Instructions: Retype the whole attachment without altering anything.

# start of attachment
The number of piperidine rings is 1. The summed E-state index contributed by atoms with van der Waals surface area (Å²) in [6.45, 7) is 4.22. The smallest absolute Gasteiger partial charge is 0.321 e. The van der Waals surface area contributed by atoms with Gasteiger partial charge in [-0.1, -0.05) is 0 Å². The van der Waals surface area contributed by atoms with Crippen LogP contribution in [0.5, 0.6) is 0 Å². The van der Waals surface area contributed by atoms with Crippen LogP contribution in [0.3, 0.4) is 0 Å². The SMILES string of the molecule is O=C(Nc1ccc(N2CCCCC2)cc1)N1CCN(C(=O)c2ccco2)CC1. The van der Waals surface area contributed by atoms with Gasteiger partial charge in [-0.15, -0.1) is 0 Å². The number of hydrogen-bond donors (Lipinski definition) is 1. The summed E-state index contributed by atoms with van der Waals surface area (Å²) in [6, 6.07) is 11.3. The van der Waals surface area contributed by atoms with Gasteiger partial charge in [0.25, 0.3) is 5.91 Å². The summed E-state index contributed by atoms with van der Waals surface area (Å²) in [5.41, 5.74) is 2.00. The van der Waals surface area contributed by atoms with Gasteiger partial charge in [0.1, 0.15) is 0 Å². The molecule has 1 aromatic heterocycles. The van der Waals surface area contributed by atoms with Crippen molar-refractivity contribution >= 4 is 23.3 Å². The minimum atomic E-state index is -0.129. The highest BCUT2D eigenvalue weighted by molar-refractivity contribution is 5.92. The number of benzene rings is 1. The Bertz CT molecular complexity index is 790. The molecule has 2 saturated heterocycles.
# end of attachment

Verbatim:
The number of piperidine rings is 1. The summed E-state index contributed by atoms with van der Waals surface area (Å²) in [6.45, 7) is 4.22. The smallest absolute Gasteiger partial charge is 0.321 e. The van der Waals surface area contributed by atoms with Gasteiger partial charge in [-0.1, -0.05) is 0 Å². The van der Waals surface area contributed by atoms with Crippen LogP contribution in [0.5, 0.6) is 0 Å². The van der Waals surface area contributed by atoms with Crippen LogP contribution in [0.3, 0.4) is 0 Å². The SMILES string of the molecule is O=C(Nc1ccc(N2CCCCC2)cc1)N1CCN(C(=O)c2ccco2)CC1. The van der Waals surface area contributed by atoms with Gasteiger partial charge in [-0.15, -0.1) is 0 Å². The number of hydrogen-bond donors (Lipinski definition) is 1. The summed E-state index contributed by atoms with van der Waals surface area (Å²) in [6, 6.07) is 11.3. The van der Waals surface area contributed by atoms with Gasteiger partial charge in [0.25, 0.3) is 5.91 Å². The summed E-state index contributed by atoms with van der Waals surface area (Å²) in [5.41, 5.74) is 2.00. The van der Waals surface area contributed by atoms with Gasteiger partial charge in [0.1, 0.15) is 0 Å². The molecule has 1 aromatic heterocycles. The van der Waals surface area contributed by atoms with Crippen molar-refractivity contribution >= 4 is 23.3 Å². The minimum atomic E-state index is -0.129. The highest BCUT2D eigenvalue weighted by molar-refractivity contribution is 5.92. The number of benzene rings is 1. The Bertz CT molecular complexity index is 790. The molecule has 2 saturated heterocycles.